Home Space Ice on moon's south pole may be much more recent

Ice on moon’s south pole may be much more recent

Information that could help identify the sources of the deposits and help in planning future human exploration.

In 2018, a team of scientists had directly observed definitive evidence of water ice on the Moon’s surface. These ice deposits are patchily distributed and could be ancient. At the southern pole, most of the ice is assembled at lunar craters, while the northern pole’s ice is more widely, however, sparsely spread.

Shedding light on the Moon’s south pole, a study has recently found that a majority of ice deposits are likely billions of years old, some may be much more recent. According to scientists, Understanding the ages of these ice deposits could have important implications for the surficial characteristics of the ice as well as for possible delivery mechanisms.

Ariel Deutsch, a graduate student in Brown University’s Department of Earth, Environmental and Planetary Sciences and the study’s lead author, said, “The ages of these deposits can potentially tell us something about the origin of the ice, which helps us understand the sources and distribution of water in the inner solar system. For exploration purposes, we need to understand the lateral and vertical distributions of these deposits to figure out how best to access them. These distributions evolve with time, so having an idea of the age is important.”

The image shows the distribution of surface ice at the Moon’s south pole (left) and north pole (right), detected by NASA’s Moon Mineralogy Mapper instrument. Blue represents the ice locations, plotted over an image of the lunar surface, where the gray scale corresponds to surface temperature (darker representing colder areas and lighter shades indicating warmer zones). The ice is concentrated at the darkest and coldest locations, in the shadows of craters. This is the first time scientists have directly observed definitive evidence of water ice on the Moon’s surface. Credits: NASA
The image shows the distribution of surface ice at the Moon’s south pole (left) and north pole (right), detected by NASA’s Moon Mineralogy Mapper instrument. Blue represents the ice locations, plotted over an image of the lunar surface, where the gray scale corresponds to surface temperature (darker representing colder areas and lighter shades indicating warmer zones). The ice is concentrated at the darkest and coldest locations, in the shadows of craters. This is the first time scientists have directly observed definitive evidence of water ice on the Moon’s surface.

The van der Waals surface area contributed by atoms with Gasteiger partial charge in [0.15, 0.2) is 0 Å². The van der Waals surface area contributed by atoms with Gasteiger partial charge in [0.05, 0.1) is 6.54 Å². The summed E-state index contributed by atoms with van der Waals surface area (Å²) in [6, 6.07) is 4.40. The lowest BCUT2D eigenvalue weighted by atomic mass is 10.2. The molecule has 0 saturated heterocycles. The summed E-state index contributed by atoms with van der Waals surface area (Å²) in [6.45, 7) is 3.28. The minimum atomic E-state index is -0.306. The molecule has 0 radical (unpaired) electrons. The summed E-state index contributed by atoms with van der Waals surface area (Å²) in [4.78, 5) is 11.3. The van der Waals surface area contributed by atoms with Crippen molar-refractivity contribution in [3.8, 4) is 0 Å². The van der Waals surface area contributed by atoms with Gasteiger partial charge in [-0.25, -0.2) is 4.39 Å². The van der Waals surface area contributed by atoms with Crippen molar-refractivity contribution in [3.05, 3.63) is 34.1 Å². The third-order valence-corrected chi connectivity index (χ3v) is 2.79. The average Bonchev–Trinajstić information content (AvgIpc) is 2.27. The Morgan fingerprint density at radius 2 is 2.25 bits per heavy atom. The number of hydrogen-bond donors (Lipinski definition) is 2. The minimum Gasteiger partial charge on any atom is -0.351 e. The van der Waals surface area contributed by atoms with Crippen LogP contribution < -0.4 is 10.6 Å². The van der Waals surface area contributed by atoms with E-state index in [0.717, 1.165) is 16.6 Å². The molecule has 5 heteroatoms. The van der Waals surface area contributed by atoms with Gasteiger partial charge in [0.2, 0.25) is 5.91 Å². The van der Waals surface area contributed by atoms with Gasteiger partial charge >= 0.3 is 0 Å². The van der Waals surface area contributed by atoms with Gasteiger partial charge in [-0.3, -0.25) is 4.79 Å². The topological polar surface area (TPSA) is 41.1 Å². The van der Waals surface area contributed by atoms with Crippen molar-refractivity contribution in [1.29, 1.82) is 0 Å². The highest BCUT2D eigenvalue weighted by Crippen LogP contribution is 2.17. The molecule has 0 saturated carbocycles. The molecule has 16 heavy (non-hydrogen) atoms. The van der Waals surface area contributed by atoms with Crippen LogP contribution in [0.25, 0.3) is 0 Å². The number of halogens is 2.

Credits: NASA

For the study, scientists gathered the data from NASA’s Lunar Reconnaissance Orbiter and analyzed the ages of the large craters in which evidence for south pole ice deposits was found.

Until now, scientists used to count the number of smaller craters that have accrued inside the larger ones. Now, scientists have an approximate idea of the pace of impacts over time, so counting craters can help establish the ages of terrains.

Scientists found that the ice deposits within large craters formed about 3.1 billion years or longer ago. Scientists also found evidence for frozen water in smaller craters, which they said seemed quite freshly formed.

Deutsch said, “That was a surprise. There hadn’t been any observations of ice in younger cold traps before.”

Scientists noted, “If there are indeed deposits of different ages that suggests they may also have different sources. Older ice could have been sourced from water-bearing comets and asteroids impacting the surface, or through a volcanic activity that drew water from deep within the Moon. But there aren’t many big water-bearing impactors around in recent times, and volcanism is thought to have ceased on the Moon over a billion years ago. So more recent ice deposits would require different sources — perhaps bombardment from pea-sized micrometeorites or implantation by the solar wind.”

“The best way to find out for sure is to send spacecraft there to get some samples. And that appears to be on the horizon.”

The study is published in the journal Icarus.

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